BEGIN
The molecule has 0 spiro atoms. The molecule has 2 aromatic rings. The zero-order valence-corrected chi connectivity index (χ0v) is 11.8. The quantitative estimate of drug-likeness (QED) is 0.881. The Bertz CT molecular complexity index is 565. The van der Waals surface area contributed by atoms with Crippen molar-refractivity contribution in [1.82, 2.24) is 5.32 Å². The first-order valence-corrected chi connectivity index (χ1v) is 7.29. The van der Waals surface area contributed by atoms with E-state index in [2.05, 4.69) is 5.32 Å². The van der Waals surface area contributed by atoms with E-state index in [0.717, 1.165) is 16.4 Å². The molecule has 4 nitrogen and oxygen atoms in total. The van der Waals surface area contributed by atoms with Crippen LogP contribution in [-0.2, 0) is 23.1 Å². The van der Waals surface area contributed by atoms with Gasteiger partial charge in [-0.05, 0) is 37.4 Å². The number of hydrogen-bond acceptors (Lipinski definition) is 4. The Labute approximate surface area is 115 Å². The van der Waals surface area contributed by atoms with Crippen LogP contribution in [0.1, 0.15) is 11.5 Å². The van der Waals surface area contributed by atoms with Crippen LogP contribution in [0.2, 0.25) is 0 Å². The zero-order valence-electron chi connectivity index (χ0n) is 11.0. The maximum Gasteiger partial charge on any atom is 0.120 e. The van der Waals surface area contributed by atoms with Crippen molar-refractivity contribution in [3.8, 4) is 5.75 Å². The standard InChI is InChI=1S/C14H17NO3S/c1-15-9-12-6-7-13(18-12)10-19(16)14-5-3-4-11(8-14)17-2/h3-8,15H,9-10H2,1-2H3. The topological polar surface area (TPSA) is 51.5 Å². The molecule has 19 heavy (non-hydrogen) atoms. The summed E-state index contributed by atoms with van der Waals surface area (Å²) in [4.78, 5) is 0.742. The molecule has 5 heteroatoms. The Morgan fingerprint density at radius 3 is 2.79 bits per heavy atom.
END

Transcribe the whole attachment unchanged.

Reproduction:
The molecule has 0 spiro atoms. The molecule has 2 aromatic rings. The zero-order valence-corrected chi connectivity index (χ0v) is 11.8. The quantitative estimate of drug-likeness (QED) is 0.881. The Bertz CT molecular complexity index is 565. The van der Waals surface area contributed by atoms with Crippen molar-refractivity contribution in [1.82, 2.24) is 5.32 Å². The first-order valence-corrected chi connectivity index (χ1v) is 7.29. The van der Waals surface area contributed by atoms with E-state index in [2.05, 4.69) is 5.32 Å². The van der Waals surface area contributed by atoms with E-state index in [0.717, 1.165) is 16.4 Å². The molecule has 4 nitrogen and oxygen atoms in total. The van der Waals surface area contributed by atoms with Crippen LogP contribution in [-0.2, 0) is 23.1 Å². The van der Waals surface area contributed by atoms with Gasteiger partial charge in [-0.05, 0) is 37.4 Å². The number of hydrogen-bond acceptors (Lipinski definition) is 4. The Labute approximate surface area is 115 Å². The van der Waals surface area contributed by atoms with Crippen LogP contribution in [0.1, 0.15) is 11.5 Å². The van der Waals surface area contributed by atoms with Crippen LogP contribution in [0.2, 0.25) is 0 Å². The zero-order valence-electron chi connectivity index (χ0n) is 11.0. The maximum Gasteiger partial charge on any atom is 0.120 e. The van der Waals surface area contributed by atoms with Crippen molar-refractivity contribution in [3.8, 4) is 5.75 Å². The standard InChI is InChI=1S/C14H17NO3S/c1-15-9-12-6-7-13(18-12)10-19(16)14-5-3-4-11(8-14)17-2/h3-8,15H,9-10H2,1-2H3. The topological polar surface area (TPSA) is 51.5 Å². The molecule has 19 heavy (non-hydrogen) atoms. The summed E-state index contributed by atoms with van der Waals surface area (Å²) in [4.78, 5) is 0.742. The molecule has 5 heteroatoms. The Morgan fingerprint density at radius 3 is 2.79 bits per heavy atom.